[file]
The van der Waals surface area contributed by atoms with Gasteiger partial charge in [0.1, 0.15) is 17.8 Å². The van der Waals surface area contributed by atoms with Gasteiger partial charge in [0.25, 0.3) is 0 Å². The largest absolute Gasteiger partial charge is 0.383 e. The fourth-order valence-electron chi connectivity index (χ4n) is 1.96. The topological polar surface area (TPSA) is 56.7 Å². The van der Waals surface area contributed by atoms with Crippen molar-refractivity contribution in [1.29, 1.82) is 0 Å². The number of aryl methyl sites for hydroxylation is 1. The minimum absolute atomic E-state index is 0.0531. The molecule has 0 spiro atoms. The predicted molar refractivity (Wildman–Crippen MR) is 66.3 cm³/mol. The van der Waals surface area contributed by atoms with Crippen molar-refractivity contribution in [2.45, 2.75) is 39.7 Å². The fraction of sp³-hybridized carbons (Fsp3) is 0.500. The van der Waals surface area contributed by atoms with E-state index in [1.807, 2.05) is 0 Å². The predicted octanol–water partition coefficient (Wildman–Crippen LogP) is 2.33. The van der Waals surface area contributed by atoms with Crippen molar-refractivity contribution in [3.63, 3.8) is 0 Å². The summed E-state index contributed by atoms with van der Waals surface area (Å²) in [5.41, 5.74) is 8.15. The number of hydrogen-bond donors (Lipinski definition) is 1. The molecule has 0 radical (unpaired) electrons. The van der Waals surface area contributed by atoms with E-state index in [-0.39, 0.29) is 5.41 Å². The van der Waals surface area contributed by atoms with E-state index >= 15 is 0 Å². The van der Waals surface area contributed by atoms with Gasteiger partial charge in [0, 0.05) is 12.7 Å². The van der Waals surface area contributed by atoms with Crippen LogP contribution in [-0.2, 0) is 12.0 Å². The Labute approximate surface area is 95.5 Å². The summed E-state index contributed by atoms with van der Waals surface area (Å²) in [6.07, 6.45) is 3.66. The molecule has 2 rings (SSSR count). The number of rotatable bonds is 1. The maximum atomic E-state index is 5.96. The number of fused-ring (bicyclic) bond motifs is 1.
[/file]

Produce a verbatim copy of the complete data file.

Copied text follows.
The van der Waals surface area contributed by atoms with Gasteiger partial charge in [0.1, 0.15) is 17.8 Å². The van der Waals surface area contributed by atoms with Gasteiger partial charge in [0.25, 0.3) is 0 Å². The largest absolute Gasteiger partial charge is 0.383 e. The fourth-order valence-electron chi connectivity index (χ4n) is 1.96. The topological polar surface area (TPSA) is 56.7 Å². The van der Waals surface area contributed by atoms with Crippen molar-refractivity contribution in [1.29, 1.82) is 0 Å². The number of aryl methyl sites for hydroxylation is 1. The minimum absolute atomic E-state index is 0.0531. The molecule has 0 spiro atoms. The predicted molar refractivity (Wildman–Crippen MR) is 66.3 cm³/mol. The van der Waals surface area contributed by atoms with Crippen molar-refractivity contribution in [2.45, 2.75) is 39.7 Å². The fraction of sp³-hybridized carbons (Fsp3) is 0.500. The van der Waals surface area contributed by atoms with E-state index in [1.807, 2.05) is 0 Å². The predicted octanol–water partition coefficient (Wildman–Crippen LogP) is 2.33. The van der Waals surface area contributed by atoms with Crippen molar-refractivity contribution in [3.63, 3.8) is 0 Å². The summed E-state index contributed by atoms with van der Waals surface area (Å²) in [5.41, 5.74) is 8.15. The number of hydrogen-bond donors (Lipinski definition) is 1. The molecule has 0 radical (unpaired) electrons. The van der Waals surface area contributed by atoms with E-state index in [-0.39, 0.29) is 5.41 Å². The van der Waals surface area contributed by atoms with E-state index >= 15 is 0 Å². The van der Waals surface area contributed by atoms with Gasteiger partial charge in [0, 0.05) is 12.7 Å². The van der Waals surface area contributed by atoms with Crippen LogP contribution in [-0.2, 0) is 12.0 Å². The Labute approximate surface area is 95.5 Å². The summed E-state index contributed by atoms with van der Waals surface area (Å²) in [6.07, 6.45) is 3.66. The molecule has 2 rings (SSSR count). The number of rotatable bonds is 1. The maximum atomic E-state index is 5.96. The number of fused-ring (bicyclic) bond motifs is 1.